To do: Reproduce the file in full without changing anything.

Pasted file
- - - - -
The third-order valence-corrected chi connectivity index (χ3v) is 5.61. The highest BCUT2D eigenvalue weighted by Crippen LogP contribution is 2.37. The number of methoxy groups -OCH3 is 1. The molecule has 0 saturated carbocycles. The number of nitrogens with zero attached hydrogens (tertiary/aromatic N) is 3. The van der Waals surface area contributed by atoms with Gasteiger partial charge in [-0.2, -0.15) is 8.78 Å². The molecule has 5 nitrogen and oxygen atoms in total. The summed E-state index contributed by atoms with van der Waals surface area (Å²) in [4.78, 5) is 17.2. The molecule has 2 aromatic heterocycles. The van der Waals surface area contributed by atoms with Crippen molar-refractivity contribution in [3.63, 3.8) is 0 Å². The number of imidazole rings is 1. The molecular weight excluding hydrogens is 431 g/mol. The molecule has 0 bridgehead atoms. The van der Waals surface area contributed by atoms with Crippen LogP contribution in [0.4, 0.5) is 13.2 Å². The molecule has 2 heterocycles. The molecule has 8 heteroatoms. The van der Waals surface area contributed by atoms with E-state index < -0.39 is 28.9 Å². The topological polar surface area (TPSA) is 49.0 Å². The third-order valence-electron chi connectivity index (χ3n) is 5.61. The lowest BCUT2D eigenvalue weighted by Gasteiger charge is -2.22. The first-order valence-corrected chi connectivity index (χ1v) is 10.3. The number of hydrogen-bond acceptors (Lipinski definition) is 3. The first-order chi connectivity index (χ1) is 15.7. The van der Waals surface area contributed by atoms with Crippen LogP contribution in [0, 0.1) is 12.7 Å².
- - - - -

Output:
The third-order valence-corrected chi connectivity index (χ3v) is 5.61. The highest BCUT2D eigenvalue weighted by Crippen LogP contribution is 2.37. The number of methoxy groups -OCH3 is 1. The molecule has 0 saturated carbocycles. The number of nitrogens with zero attached hydrogens (tertiary/aromatic N) is 3. The van der Waals surface area contributed by atoms with Gasteiger partial charge in [-0.2, -0.15) is 8.78 Å². The molecule has 5 nitrogen and oxygen atoms in total. The summed E-state index contributed by atoms with van der Waals surface area (Å²) in [4.78, 5) is 17.2. The molecule has 2 aromatic heterocycles. The van der Waals surface area contributed by atoms with Crippen molar-refractivity contribution in [3.63, 3.8) is 0 Å². The number of imidazole rings is 1. The molecular weight excluding hydrogens is 431 g/mol. The molecule has 0 bridgehead atoms. The van der Waals surface area contributed by atoms with Crippen LogP contribution in [0.4, 0.5) is 13.2 Å². The molecule has 2 heterocycles. The molecule has 8 heteroatoms. The van der Waals surface area contributed by atoms with E-state index < -0.39 is 28.9 Å². The topological polar surface area (TPSA) is 49.0 Å². The third-order valence-electron chi connectivity index (χ3n) is 5.61. The lowest BCUT2D eigenvalue weighted by Gasteiger charge is -2.22. The first-order valence-corrected chi connectivity index (χ1v) is 10.3. The number of hydrogen-bond acceptors (Lipinski definition) is 3. The first-order chi connectivity index (χ1) is 15.7. The van der Waals surface area contributed by atoms with Crippen LogP contribution in [0, 0.1) is 12.7 Å².